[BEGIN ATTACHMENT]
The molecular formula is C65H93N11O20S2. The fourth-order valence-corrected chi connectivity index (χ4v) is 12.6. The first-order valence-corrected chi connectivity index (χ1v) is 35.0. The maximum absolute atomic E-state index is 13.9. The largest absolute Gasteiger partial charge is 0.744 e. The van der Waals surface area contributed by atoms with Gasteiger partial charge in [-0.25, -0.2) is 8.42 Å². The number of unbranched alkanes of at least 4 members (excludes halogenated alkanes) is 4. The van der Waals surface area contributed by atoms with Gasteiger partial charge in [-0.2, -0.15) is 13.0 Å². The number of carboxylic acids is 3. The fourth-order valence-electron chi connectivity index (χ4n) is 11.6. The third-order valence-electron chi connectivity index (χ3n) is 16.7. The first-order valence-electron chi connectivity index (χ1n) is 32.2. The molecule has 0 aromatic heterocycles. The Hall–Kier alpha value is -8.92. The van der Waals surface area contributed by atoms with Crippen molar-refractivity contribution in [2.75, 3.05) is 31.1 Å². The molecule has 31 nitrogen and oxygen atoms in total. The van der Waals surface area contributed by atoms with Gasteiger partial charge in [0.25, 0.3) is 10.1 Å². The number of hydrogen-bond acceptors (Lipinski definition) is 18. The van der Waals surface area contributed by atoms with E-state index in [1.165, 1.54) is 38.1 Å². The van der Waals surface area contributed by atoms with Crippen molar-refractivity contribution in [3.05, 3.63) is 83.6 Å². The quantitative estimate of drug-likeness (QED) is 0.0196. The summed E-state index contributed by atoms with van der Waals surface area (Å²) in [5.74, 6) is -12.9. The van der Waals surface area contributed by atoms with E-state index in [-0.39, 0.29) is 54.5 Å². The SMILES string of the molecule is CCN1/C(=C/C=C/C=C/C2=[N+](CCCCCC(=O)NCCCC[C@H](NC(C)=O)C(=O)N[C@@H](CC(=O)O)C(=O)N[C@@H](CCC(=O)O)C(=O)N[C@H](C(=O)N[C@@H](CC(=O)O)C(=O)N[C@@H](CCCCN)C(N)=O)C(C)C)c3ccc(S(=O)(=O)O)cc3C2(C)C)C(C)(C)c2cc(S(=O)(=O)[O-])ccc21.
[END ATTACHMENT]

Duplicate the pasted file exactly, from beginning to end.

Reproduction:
The molecular formula is C65H93N11O20S2. The fourth-order valence-corrected chi connectivity index (χ4v) is 12.6. The first-order valence-corrected chi connectivity index (χ1v) is 35.0. The maximum absolute atomic E-state index is 13.9. The largest absolute Gasteiger partial charge is 0.744 e. The van der Waals surface area contributed by atoms with Gasteiger partial charge in [-0.25, -0.2) is 8.42 Å². The number of unbranched alkanes of at least 4 members (excludes halogenated alkanes) is 4. The van der Waals surface area contributed by atoms with Gasteiger partial charge in [-0.2, -0.15) is 13.0 Å². The number of carboxylic acids is 3. The fourth-order valence-electron chi connectivity index (χ4n) is 11.6. The third-order valence-electron chi connectivity index (χ3n) is 16.7. The first-order valence-electron chi connectivity index (χ1n) is 32.2. The molecule has 0 aromatic heterocycles. The Hall–Kier alpha value is -8.92. The van der Waals surface area contributed by atoms with Crippen molar-refractivity contribution in [2.75, 3.05) is 31.1 Å². The molecule has 31 nitrogen and oxygen atoms in total. The van der Waals surface area contributed by atoms with Gasteiger partial charge in [0.25, 0.3) is 10.1 Å². The number of hydrogen-bond acceptors (Lipinski definition) is 18. The van der Waals surface area contributed by atoms with E-state index in [1.165, 1.54) is 38.1 Å². The van der Waals surface area contributed by atoms with Crippen molar-refractivity contribution in [3.05, 3.63) is 83.6 Å². The quantitative estimate of drug-likeness (QED) is 0.0196. The summed E-state index contributed by atoms with van der Waals surface area (Å²) in [5.74, 6) is -12.9. The van der Waals surface area contributed by atoms with E-state index in [-0.39, 0.29) is 54.5 Å². The SMILES string of the molecule is CCN1/C(=C/C=C/C=C/C2=[N+](CCCCCC(=O)NCCCC[C@H](NC(C)=O)C(=O)N[C@@H](CC(=O)O)C(=O)N[C@@H](CCC(=O)O)C(=O)N[C@H](C(=O)N[C@@H](CC(=O)O)C(=O)N[C@@H](CCCCN)C(N)=O)C(C)C)c3ccc(S(=O)(=O)O)cc3C2(C)C)C(C)(C)c2cc(S(=O)(=O)[O-])ccc21.